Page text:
The revolution will be journalised
This is a story about an old-fashioned coup. One planned with ruthless efficiency, with scant regard for the authority of once-formidable foes and with a determination to inspire a revolution.
It has been perpetrated by some of the most powerful forces on the planet – far more powerful than governments or armies, naïve celebrities or meddling royalty.
Yet we are in danger of forgetting that the true architects of this bloody coup live a precarious, shadowy existence, unloved and mistrusted, poorly-paid and in danger of dinosaur-like extinction.
The coup against FIFA, its sickeningly-corrupt officials and, one would hope, the arrogant dictator who has presided over the worst criminal crisis ever to afflict sport, has been fuelled by the only people more powerful than Sepp Blatter. The brands. Visa, McDonald’s, Sony, Nike, Coca-Cola, companies that paid FIFA $1.6billion in 2014 alone just to be associated with football.
The FBI’s investigators and lawyers have, of course, done sterling work but let’s not kid ourselves. The only reason they have managed to amass this much evidence and been given license to take such brutal action is because some of the world’s richest and most valuable companies have had enough. The corruption story is tarnishing their brands and, at last, they’ve mustered the courage to take their revenge on Blatter and his greedy cronies.
But that’s not the real story. And I keep using the word ‘story’ deliberately. Because, as the FBI reminded us as it carted off sheet-shrouded FIFA officials to the cells, corruption in FIFA and its associated marketing satellites across the world is endemic and has been going on ‘for generations’. Generations!
For decades, Visa McDonald’s, Sony, Nike, Coca-Cola and the rest have been happily doing business with a deeply suspect governing body, ruled by an impervious dictator who has ruled over international football as if it was his personal fiefdom. These brands have fluttered their eyelashes at FIFA and Blatter like high-class tarts, collectively squeezing their nostrils and opening their wallets to give and receive. Over and over again.
They played the game and got rich off the beautiful game. So cheers for their new-found courage should be somewhat muted. The real plaudits should go to those shadowy forces mentioned earlier. Journalists.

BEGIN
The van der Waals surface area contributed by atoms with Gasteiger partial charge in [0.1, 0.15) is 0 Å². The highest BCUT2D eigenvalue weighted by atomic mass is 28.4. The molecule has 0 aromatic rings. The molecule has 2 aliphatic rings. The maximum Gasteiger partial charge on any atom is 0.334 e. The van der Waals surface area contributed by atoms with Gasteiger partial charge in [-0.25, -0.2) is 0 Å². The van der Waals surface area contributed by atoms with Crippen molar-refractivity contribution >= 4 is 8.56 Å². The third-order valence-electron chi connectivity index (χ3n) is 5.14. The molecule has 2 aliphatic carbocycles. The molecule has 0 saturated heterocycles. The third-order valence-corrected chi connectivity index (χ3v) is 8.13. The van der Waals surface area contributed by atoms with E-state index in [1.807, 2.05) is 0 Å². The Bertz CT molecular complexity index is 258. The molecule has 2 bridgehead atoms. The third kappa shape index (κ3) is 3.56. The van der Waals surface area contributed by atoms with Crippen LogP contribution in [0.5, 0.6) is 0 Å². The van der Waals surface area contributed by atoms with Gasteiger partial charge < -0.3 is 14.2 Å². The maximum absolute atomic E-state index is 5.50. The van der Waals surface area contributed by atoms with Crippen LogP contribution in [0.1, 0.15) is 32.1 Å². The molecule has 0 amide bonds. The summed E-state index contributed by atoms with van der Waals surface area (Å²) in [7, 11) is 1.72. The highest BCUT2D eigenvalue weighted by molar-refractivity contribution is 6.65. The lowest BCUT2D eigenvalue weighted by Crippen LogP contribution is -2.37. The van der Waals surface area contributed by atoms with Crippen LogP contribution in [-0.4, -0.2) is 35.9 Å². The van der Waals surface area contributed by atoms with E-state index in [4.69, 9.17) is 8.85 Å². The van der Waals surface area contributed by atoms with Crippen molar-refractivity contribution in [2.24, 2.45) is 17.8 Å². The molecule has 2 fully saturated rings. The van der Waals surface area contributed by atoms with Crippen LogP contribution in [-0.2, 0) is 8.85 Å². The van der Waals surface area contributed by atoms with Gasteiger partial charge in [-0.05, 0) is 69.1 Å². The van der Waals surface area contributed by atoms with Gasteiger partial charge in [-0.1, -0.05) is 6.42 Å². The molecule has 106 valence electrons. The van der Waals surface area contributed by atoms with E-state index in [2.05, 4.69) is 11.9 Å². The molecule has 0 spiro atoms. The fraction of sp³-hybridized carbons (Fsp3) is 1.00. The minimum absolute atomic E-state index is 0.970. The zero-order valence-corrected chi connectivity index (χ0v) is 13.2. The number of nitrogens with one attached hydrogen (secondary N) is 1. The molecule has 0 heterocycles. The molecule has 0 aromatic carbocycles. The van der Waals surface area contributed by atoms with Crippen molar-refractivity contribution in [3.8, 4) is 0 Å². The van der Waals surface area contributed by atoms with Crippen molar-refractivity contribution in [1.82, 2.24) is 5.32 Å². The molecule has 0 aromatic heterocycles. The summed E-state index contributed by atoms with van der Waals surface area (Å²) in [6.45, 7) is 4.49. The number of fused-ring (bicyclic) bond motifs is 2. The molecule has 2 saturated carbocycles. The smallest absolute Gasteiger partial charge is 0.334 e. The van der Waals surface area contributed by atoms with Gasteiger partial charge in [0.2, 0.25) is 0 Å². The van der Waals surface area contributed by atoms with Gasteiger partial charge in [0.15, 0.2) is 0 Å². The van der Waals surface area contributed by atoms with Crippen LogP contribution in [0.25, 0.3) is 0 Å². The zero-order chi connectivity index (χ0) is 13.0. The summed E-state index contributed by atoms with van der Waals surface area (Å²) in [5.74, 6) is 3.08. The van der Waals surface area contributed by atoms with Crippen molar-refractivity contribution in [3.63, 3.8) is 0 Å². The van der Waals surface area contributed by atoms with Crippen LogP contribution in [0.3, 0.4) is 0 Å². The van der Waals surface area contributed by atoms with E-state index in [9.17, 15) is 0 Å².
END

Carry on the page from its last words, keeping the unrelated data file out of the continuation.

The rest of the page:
And a pretty tiny bunch of journalists it has to be said, led by the award-winning Sunday Times Insight team – funded by Rupert Murdoch – and freelance journalist Andrew Jennings whose extraordinary dedication, energy and perseverance ensured that some of the worst culprits of this bribery scandal were uncovered, highlighted and brought to mass attention through Panorama documentaries on the BBC.
Together, they have doggedly pursued their prey, risked their careers and shouted down the objections of lawyers to bring us a truth we all suspected but could not prove. It is they that have forced the world’s most powerful companies into a humbling volte-face, they who have encouraged the FBI to take action. No doubt there are other individuals around the world who have demonstrated similar journalistic determination – my familiarity today is with British efforts – and no doubt they should be praised too.
The point being that whilst everyone is back-slapping brands for their determination to root out wrong-doing within an organisation that is has helped to both prop up and plunder for decades, there is something reassuringly old-fashioned about how this revolutionary coup has come about.
In an era when those in the media have been rightly condemned for immoral practices whilst facing near-obliteration from anodyne, meaningless and cheap web-fuelled competition, this story shows that journalism can be an extraordinarily powerful force for good. It can do things governments can’t, multi-national businesses won’t, lawyers forbid and most digital organisations don’t have the instincts, ability or will to carry out. It can find the truth. And it can still influence – perhaps even control – brands rather than vice versa.
It reminds me of the lyrics to a favourite song, and I do hope Gil Scott-Heron will forgive my rewriting: ‘You will not be able to plug in, turn on and cop-out…the revolution will be journalised.’